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#241762 - 12/10/08 10:42 AM Re: "The piano is a thing of the past"
scottjoyce Offline
Junior Member

Registered: 04/26/08
Posts: 2
Loc: Nashville, TN
I live in Nashville TN and there will always be some pianos in the recording studios here. However, there are less than there used to be because it costs $75 a day to maintain them and it costs nothing to maintain a digital keyboard or a computer based piano plug in. Steinway even has a plug in now. I think if the players (like me) didn't insist on real pianos there would be even fewer. Real pianos tend to draw out the best performances.

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#241763 - 12/10/08 11:38 AM Re: "The piano is a thing of the past"
turandot Offline
7000 Post Club Member

Registered: 01/27/07
Posts: 7439
Loc: torrance, CA
I think if the players (like me) didn't insist on real pianos there would be even fewer. Real pianos tend to draw out the best performances.
Yes, real pianos and real players who keep the dream alive! Masters with 10,000 hours of bench time too [mixing threads here]! I just read on another thread that digitals are dead and acoustics are alive. I guess that's why real living acoustics can speak to you, sing to you, and catch a seasonal flu when the weather changes. \:D

Don't get me wrong. I like a acoustics too, and it's hard to keep a fire alive without stoking the embers occasionally. But some of this stuff is just over the top.
Will Johnny Come Marching Home?
The fate of the modern wartime soldier

#241764 - 12/10/08 02:10 PM Re: "The piano is a thing of the past"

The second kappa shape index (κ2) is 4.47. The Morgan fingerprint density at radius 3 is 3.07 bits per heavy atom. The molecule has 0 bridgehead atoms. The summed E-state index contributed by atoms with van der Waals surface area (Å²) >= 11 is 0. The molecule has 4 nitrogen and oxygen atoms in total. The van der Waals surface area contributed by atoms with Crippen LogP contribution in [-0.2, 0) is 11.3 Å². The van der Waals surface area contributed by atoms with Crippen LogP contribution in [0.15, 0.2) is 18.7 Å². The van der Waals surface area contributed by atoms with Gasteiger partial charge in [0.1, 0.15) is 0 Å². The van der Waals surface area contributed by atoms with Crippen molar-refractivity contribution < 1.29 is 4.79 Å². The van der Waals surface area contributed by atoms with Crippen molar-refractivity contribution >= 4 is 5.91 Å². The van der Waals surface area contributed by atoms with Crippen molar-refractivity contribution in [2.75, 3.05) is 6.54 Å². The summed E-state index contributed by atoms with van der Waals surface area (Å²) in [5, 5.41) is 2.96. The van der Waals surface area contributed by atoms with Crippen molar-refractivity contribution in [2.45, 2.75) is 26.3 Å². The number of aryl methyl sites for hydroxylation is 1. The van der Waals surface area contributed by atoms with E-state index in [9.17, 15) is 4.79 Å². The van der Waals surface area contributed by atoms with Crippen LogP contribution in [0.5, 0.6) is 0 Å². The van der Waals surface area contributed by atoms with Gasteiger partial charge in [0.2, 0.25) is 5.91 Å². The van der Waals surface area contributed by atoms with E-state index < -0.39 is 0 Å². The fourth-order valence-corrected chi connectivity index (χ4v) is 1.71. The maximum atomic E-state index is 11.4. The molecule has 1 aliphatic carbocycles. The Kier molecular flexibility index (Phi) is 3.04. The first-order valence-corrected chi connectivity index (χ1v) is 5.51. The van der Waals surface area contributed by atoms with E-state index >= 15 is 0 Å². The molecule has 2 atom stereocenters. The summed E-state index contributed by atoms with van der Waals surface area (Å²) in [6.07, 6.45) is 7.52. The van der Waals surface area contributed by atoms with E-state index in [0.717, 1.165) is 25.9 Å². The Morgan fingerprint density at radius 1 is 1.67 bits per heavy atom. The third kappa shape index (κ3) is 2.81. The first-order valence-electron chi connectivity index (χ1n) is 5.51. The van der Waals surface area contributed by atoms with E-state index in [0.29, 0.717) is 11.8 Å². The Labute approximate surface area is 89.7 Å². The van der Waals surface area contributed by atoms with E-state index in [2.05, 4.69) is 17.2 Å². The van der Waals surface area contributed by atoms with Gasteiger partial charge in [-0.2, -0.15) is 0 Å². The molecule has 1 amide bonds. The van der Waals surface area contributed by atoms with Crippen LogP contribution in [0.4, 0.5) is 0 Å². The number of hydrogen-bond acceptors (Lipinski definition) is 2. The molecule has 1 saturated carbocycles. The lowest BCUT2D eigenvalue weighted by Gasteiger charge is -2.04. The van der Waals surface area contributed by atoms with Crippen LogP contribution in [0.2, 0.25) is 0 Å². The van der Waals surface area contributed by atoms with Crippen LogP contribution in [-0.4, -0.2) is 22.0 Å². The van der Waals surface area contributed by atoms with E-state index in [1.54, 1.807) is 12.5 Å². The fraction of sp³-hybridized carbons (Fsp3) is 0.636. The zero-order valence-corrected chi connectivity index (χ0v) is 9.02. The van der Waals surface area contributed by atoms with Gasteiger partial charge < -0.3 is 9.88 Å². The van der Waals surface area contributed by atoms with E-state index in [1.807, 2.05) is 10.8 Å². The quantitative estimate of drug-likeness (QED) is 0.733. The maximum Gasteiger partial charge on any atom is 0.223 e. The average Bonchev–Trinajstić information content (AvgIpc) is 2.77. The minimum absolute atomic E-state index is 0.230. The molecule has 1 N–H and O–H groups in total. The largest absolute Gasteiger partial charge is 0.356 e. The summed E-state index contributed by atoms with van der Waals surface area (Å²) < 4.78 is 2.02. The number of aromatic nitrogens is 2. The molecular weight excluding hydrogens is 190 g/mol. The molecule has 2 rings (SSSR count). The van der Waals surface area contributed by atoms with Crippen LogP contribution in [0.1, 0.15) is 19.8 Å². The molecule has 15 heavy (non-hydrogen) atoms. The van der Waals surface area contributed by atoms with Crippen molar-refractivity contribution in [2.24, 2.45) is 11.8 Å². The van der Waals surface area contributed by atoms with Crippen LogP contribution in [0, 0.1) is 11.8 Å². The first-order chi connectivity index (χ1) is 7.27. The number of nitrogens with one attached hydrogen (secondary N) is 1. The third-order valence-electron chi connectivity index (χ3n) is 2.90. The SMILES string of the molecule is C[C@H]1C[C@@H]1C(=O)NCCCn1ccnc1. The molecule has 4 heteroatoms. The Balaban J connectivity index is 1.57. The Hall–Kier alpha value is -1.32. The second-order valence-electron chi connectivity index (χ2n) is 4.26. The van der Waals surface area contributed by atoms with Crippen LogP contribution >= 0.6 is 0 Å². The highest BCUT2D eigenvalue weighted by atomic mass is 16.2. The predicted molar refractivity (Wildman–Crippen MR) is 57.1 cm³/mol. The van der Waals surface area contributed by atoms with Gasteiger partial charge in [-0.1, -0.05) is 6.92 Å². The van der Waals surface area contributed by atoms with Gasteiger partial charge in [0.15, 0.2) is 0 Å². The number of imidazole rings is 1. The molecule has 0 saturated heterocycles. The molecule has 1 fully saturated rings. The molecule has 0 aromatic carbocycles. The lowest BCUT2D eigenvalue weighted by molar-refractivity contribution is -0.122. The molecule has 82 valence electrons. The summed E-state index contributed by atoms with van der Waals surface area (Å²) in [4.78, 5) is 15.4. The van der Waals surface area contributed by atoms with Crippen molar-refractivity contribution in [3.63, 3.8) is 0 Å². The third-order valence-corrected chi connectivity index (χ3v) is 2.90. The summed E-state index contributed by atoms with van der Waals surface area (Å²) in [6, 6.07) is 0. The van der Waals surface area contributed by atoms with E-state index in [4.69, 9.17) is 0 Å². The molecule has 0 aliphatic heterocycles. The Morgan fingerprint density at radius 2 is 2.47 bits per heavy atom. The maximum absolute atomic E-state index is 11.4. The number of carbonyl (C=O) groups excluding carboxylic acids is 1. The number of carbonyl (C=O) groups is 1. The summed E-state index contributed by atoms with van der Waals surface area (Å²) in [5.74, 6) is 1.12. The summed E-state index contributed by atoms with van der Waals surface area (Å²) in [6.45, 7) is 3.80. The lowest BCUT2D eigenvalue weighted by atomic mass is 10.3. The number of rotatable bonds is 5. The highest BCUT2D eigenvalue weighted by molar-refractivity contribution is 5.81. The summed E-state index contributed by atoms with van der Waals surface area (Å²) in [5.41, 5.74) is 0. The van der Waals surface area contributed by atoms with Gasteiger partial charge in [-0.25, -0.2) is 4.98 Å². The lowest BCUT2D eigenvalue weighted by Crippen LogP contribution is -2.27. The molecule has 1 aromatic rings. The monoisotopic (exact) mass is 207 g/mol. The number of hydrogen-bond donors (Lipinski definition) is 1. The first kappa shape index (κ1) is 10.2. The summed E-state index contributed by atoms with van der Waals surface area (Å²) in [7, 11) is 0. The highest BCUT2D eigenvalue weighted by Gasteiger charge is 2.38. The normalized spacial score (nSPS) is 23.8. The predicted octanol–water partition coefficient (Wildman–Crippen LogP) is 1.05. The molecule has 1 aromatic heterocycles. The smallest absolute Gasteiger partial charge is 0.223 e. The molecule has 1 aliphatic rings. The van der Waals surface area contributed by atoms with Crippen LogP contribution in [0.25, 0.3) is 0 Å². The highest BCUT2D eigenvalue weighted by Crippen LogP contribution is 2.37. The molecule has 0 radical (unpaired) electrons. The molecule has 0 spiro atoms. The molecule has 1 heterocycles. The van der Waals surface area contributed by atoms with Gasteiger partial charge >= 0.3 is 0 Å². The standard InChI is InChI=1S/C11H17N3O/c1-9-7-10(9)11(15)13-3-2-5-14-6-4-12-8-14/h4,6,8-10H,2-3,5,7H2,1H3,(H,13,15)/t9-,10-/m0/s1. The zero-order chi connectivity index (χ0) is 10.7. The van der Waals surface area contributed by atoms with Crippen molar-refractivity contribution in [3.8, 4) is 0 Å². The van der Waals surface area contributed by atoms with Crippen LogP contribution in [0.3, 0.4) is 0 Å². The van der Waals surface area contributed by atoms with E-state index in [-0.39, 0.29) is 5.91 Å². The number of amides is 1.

88obsession Offline
Junior Member

Registered: 04/29/07
Posts: 4
Loc: Denver
I think successul companies find ways to survive. I work in advertising and if an auto dealer advertised as little as piano stores do, they probably wouldn't sell much either. Here in Denver, I rarely see any advertising for pianos anywhere and I don't know when I last saw an ad for pianos on TV. As with most products, one has to create top-of-mind awareness. Word of mouth is great but some creative advertising targeted to the right demographic groups, in my opinion, would recreate some awareness for the piano. Even manufacturers do very little to promote their products outside of having artists that represent them. And that usually consists of just making sure that when they perform they're using one of their instruments. And who pays any attention to that except people like us?

#241765 - 12/10/08 03:27 PM Re: "The piano is a thing of the past"
Marty Flinn Offline
2000 Post Club Member

Registered: 11/25/06
Posts: 2604
It is estimated that for every new piano sold, 4-5 used pianos change hands each year. Much of this statistic is never captured in industry stats.

Digital pianos represent about 1/3 of our unit sales currently. The trend is moderate growth in this segment of the product market in my experience here. Yamaha and Kawai are in the digital business in a big way and will likely grow.
Co-Author of The Complete Idiot's Guide To Buying A Piano. A "must read" before you shop.
Work for west coast dealer for Yamaha, Schimmel, Bosendorfer, Wm. Knabe.

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#241766 - 12/10/08 04:14 PM Re: "The piano is a thing of the past"